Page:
Cane and Chicago arrive at Christine’s apartment as the Devil and Vatican Knights are battling. Satan defeats the Knights, killing them and Cane’s partner, Chicago, as well. Cane takes Christine to Kovak’s church for safekeeping. Father Kovak assures Cane, “According to the Scriptures, he (Satan) can’t see into the House of God.” (Not exactly sure what Scriptures he’s talking about.)

And, of course, the corrupt cardinal and the Vatican Knights and the forces of Satan come after Christine again, this time with a church as the battleground. Satan wins again, killing many knights and kidnapping Christine. Father Kovak comes to Cane’s rescue. And Cane must again rescue Christine, taking her to yet another Roman Catholic Church. There, Cane battles Satan again, but Satan possesses Cane’s body and attempts to rape Christine to fulfill “the prophecy.” But he is foiled by Cane who manages to kill himself by diving onto the sword of a statue of St. Michael (good to see the statuary being put to use). Thus Satan is imprisoned as the new year begins.

So, yeah, everything turns out happily ever after and all, except Arnold dies, but he was suicidal earlier in the film, so he gets what he wants. But there are some glaring plot points we have to address.

The whole film hinges on this “prophecy” Satan must impregnate a woman born under a certain comet before the clock strikes midnight in a year ending in 999. The scholars at the Vatican are quite familiar with this prophecy. Now I’m not an expert, but I’ve read the last half of Daniel, Matthew 24, and the whole of the book of Revelation. I don’t recall anything about Lucifer needing to hook up in this Cinderella fashion, and I have so many questions.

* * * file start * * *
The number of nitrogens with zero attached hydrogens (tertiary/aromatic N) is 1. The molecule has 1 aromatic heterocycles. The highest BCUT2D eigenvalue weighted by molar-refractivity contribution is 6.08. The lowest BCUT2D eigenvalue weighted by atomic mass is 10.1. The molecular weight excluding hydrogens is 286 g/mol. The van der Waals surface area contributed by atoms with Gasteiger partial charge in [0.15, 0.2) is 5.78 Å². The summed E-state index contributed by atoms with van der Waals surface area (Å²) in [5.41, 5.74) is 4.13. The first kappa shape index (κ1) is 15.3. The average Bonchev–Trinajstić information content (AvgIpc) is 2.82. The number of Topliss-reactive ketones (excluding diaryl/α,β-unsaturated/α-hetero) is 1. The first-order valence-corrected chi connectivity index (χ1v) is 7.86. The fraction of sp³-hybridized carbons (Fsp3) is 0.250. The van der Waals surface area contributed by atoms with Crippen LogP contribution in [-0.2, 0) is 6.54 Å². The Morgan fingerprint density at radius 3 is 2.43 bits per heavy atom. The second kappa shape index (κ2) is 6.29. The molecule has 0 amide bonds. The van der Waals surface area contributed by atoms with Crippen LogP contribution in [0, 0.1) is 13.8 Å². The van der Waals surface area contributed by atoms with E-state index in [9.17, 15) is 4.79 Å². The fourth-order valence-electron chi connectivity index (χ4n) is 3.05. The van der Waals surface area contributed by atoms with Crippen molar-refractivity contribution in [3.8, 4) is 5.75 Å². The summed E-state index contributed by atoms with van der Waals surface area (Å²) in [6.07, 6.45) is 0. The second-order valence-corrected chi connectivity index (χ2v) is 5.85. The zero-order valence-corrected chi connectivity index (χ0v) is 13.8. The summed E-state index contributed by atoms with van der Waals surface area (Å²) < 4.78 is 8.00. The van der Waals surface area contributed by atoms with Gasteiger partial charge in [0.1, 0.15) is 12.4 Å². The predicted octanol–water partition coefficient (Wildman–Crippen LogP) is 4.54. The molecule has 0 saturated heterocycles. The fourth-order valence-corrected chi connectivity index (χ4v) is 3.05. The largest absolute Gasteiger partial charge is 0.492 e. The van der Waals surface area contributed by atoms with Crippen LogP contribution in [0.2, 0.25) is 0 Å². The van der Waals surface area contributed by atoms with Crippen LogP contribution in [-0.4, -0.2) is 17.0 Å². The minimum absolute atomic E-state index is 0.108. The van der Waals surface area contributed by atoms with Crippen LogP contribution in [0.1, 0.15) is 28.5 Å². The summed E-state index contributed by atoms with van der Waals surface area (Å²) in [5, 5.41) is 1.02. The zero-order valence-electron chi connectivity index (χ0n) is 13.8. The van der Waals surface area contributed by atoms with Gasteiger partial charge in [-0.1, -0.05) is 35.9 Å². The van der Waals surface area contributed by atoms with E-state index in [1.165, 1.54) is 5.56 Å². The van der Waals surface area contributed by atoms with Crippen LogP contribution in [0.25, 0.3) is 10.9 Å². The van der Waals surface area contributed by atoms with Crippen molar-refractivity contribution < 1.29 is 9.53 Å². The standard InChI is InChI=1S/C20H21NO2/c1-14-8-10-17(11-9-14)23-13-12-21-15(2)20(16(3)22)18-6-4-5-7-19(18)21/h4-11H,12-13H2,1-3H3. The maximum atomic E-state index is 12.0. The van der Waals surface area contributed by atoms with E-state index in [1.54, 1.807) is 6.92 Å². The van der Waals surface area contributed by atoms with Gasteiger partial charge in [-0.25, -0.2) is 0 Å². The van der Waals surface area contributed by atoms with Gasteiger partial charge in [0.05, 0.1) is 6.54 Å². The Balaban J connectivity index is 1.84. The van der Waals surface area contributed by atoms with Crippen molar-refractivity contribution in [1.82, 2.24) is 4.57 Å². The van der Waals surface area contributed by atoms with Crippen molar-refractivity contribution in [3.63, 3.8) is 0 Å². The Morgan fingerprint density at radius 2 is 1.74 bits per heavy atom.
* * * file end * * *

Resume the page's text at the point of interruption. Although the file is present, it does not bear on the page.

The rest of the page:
For instance, why are the Biblical scholars and Satan using the Gregorian calendar rather than the Jewish calendar that would have been followed by, say, John of Revelation fame? Our calendar was introduced in 1592 and introduced leap years to keep seasons seasonal. But the fellows at the Vatican talk about the same thing happening back in 999 A.D. before the Gregorian calendar was invented (the western world was using the Julian calendar then).